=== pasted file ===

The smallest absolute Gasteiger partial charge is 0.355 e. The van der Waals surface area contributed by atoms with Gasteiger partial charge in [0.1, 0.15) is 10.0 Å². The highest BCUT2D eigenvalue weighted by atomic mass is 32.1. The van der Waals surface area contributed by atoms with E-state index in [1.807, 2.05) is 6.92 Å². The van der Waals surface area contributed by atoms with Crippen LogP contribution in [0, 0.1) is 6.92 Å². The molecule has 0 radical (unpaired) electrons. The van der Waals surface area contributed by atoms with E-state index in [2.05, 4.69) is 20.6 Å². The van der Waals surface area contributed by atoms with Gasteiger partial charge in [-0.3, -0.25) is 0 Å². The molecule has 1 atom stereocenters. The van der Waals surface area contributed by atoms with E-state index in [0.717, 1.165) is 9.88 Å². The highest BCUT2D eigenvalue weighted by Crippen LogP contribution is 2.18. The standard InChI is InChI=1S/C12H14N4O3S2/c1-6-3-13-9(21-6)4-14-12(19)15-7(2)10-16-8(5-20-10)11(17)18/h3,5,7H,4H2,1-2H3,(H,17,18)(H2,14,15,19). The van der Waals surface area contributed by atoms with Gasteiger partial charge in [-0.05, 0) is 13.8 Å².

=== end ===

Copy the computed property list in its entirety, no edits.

The smallest absolute Gasteiger partial charge is 0.355 e. The van der Waals surface area contributed by atoms with Gasteiger partial charge in [0.1, 0.15) is 10.0 Å². The highest BCUT2D eigenvalue weighted by atomic mass is 32.1. The van der Waals surface area contributed by atoms with E-state index in [1.807, 2.05) is 6.92 Å². The van der Waals surface area contributed by atoms with Crippen LogP contribution in [0, 0.1) is 6.92 Å². The molecule has 0 radical (unpaired) electrons. The van der Waals surface area contributed by atoms with E-state index in [2.05, 4.69) is 20.6 Å². The van der Waals surface area contributed by atoms with Gasteiger partial charge in [-0.3, -0.25) is 0 Å². The molecule has 1 atom stereocenters. The van der Waals surface area contributed by atoms with E-state index in [0.717, 1.165) is 9.88 Å². The highest BCUT2D eigenvalue weighted by Crippen LogP contribution is 2.18. The standard InChI is InChI=1S/C12H14N4O3S2/c1-6-3-13-9(21-6)4-14-12(19)15-7(2)10-16-8(5-20-10)11(17)18/h3,5,7H,4H2,1-2H3,(H,17,18)(H2,14,15,19). The van der Waals surface area contributed by atoms with Gasteiger partial charge in [-0.05, 0) is 13.8 Å².